2) More importantly, if the DHCP daemon should crash and I don't notice it, the customers wouldn't need to renew their IP address leases. Being a small ISP, if I'm out of town and something goes down, it doesn't get fixed until I get back to town.

But it may be a good idea, just in case, to expand my subnet of 100.64/10 from a /16 to maybe a /14, just in case.

By the way, I'm getting ready to add three more NAT devices for the CGN. Each will handle a portion of the address space and have its own routable pool of about 50 IP addresses. Then if the server itself should crash, most everything could automatically switch to another NAT device. The customer units do a ping every 5 minutes to our gateway and if they miss 3 pings in a row, the devices reboot. When they reboot, then they will pick up an IP address from one of the devices aailable.
 

RMerlin

Asuswrt-Merlin dev
That would be pretty tough to do. A lot of work changing spoofing MAC addresses with no reward.
With any Asus router it's as simple as changing one nvram, issuing a DHCP lease renew. Rince, repeat, can be done with 5-7 lines of scripting.

Some people do it just because they can. See people who were DDoSing this forum a few years ago - I could never understand why someone would want to do that to a forum devoted to providing technical support. Probably someone doing it just because they could, and it felt good to their personal ego. So, probably best to keep that in mind as a potential problem :)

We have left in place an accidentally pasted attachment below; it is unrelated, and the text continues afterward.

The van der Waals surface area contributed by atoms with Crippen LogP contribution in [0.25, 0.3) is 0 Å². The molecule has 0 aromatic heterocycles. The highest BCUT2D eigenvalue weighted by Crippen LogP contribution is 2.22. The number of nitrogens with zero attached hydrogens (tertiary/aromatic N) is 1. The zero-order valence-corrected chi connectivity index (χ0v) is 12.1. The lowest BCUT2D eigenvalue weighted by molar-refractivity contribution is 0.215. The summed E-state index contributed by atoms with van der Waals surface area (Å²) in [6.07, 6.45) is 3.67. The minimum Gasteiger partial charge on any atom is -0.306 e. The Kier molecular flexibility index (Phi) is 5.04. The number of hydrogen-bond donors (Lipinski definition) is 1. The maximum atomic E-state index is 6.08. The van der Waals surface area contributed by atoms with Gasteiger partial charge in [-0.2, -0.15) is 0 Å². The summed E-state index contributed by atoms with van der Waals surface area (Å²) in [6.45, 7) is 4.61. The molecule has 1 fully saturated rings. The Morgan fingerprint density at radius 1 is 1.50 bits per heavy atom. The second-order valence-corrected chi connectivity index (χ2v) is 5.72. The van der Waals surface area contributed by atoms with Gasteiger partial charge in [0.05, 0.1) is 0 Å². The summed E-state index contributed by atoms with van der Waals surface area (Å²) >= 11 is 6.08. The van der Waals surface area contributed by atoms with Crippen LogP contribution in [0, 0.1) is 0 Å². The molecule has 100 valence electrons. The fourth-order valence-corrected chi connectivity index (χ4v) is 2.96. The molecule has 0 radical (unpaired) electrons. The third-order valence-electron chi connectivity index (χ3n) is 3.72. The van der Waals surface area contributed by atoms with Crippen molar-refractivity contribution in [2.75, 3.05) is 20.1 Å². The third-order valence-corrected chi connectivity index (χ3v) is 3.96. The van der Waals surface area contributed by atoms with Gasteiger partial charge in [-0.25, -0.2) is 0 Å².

My recommendations for your points:

1) Keep track of unique MACs that request leases in a database. You could also log them, and parse the log on a regular basis to count the number of unique MACs found in the log.

2) If you don't trust your DHCP server, I'd recommend implementing some form of watchdog then (or maybe a failover server that might come online if the primary stops responding).
 

Eric

New Around Here
With any Asus router it's as simple as changing one nvram, issuing a DHCP lease renew. Rince, repeat, can be done with 5-7 lines of scripting.

Some people do it just because they can. See people who were DDoSing this forum a few years ago - I could never understand why someone would want to do that to a forum devoted to providing technical support. Probably someone doing it just because they could, and it felt good to their personal ego. So, probably best to keep that in mind as a potential problem :)

My recommendations for your points:

1) Keep track of unique MACs that request leases in a database. You could also log them, and parse the log on a regular basis to count the number of unique MACs found in the log.

2) If you don't trust your DHCP server, I'd recommend implementing some form of watchdog then (or maybe a failover server that might come online if the primary stops responding).
Suppose it takes about 10 seconds per MAC address. That works out to 8.640 per day. In the current block, that would take more than 7 days of around the clock spoofing to cover a /16 block of addresses.